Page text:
The Calendar, in TV Terms

In the world of Current Programming, we are quickly approaching the time of year known as “midseason.” Since shows have to be finished taping before they can air (duh), we are at the point where most new shows that were ordered last year are taping episode 13, which completes their initial order. Which means, by now, networks have had to decide their fates. Some have received full-season orders (Nashville, Vegas, Elementary, Revolution, Arrow, Beauty & The Beast), some have been canceled (666 Park Avenue, Last Resort, Emily Owens MD), some are not officially canceled but since no more episodes have been ordered, it’s clear that’s what’s happening (Mob Doctor). The networks are preparing a new slew of shows to take over for the canceled shows in January. Those shows can only hope to air 13 episodes this season, and to perhaps get picked up for a season two with all of the other newbies at the Upfronts in May.

Behind the scenes, in Development, this is pilot season. Well, it’s always really pilot season. But this is when pilot scripts are being ordered or bought. If you read the trades, you’ll recognize the routine rather quickly. In September, the studios go first to the showrunners of very successful shows and ask them to write a pilot script. Shonda Rhimes, Joss Whedon, David E. Kelley, Carol Mendelsohn, Josh Schwartz, even Dan Harmon all get script deals. (If you don’t know who any of these people are, get thee to IMDB!) The question is just which network the deal will be with. I have heard of situations where a producer was working on a show for one network and then got a pilot deal with another network and things got… uncomfortable. Although usually there are enough lawyers involved to make sure everyone stays civil.

“Yes!” you say, “this is the chance for me to send my script in and it will be read and bought and I, a virtual unknown, will be handed the keys to the kingdom!” Well, you say that if you’re a tool. What really happens next is that the talent gets script deals. No, really. Actors and singers are next in line. Cee Lo Green, Eva Longoria, Wilmer Valderrama and Ricky Martin all have development deals this fall.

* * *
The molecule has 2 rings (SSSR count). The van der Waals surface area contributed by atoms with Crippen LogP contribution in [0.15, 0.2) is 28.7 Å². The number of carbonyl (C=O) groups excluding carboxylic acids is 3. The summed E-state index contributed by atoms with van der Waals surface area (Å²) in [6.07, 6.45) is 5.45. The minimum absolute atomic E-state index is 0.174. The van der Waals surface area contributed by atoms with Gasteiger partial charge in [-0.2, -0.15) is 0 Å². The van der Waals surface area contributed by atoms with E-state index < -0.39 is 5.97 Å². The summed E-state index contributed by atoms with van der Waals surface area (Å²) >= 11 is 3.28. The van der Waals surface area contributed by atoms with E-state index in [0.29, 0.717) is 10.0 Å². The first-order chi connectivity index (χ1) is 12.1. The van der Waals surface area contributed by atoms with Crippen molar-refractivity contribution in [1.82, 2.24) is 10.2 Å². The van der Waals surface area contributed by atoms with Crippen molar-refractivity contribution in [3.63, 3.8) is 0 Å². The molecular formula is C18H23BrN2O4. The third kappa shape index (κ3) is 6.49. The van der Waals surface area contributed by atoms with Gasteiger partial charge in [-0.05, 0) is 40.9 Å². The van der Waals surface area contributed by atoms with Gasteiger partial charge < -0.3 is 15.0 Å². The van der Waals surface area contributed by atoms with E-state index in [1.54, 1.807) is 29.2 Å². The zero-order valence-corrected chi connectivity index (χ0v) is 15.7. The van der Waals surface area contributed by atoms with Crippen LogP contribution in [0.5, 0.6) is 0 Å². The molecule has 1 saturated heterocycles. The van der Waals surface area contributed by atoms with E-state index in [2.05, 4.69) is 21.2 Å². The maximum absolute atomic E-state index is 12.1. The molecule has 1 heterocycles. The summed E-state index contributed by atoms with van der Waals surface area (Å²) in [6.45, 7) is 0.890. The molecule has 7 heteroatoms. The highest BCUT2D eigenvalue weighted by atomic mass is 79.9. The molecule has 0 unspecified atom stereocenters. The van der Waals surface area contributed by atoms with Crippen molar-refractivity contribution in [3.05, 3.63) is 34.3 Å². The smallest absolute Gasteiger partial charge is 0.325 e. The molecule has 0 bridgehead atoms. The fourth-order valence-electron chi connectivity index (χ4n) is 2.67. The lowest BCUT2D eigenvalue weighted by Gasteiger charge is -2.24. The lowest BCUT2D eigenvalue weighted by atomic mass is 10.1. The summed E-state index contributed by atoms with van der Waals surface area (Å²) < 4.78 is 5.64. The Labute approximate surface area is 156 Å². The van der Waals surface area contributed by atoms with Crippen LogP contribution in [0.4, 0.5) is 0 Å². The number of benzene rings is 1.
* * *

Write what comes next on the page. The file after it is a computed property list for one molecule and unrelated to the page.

Next up are the lower-level producers. Not usually, like, staff writers, but the people who are not already showrunners but probably could be, based on their experience. They’re the ones who actually have to pitch. The others all pitched, of course, but they could have all pitched the same thing (I’m pretty sure several of them did – “It’s my life story!”) and it wouldn’t have mattered. The studios were buying the name. Now they’re buying stories.

And after that, once all the big names and famous faces and truly amazing talent have been marched through their offices, then they’ll turn to the big pile of scripts that every agent in town has been sending. (No, none of them will take scripts not sent by an agent. None.) They – and their assistants – will haul that big stack of scripts through all their holiday travels. And this is why your writing teachers tell you to grab your readers in the first ten pages – because if you’re the one hauling that stack of scripts, you will do anything to make it lighter. They’re looking for the next Mad Men, or Game of Thrones, or Downton Abbey except set in modern day America with lots of action and really cheap. They can tell if you fit that criteria in ten pages. (If you think you have them fooled because suddenly your entire story moves to ancient Egypt on page 30, all you’ve really done is succeed in making your reader pissed.)

Those last few script buys will happen in January. The pilots will shoot in April/March, and at the Upfronts in May everyone will find out which shows are picked up and which ones aren’t. The new shows won’t even have aired yet before the cycle begins again. They have to find the next great hit before they can cancel the last one they don’t know yet will fail. Next up, why this is hysterically funny.


About Generation Coax

I am an aspiring TV writer, amateur photographer, and craft hobbyist.
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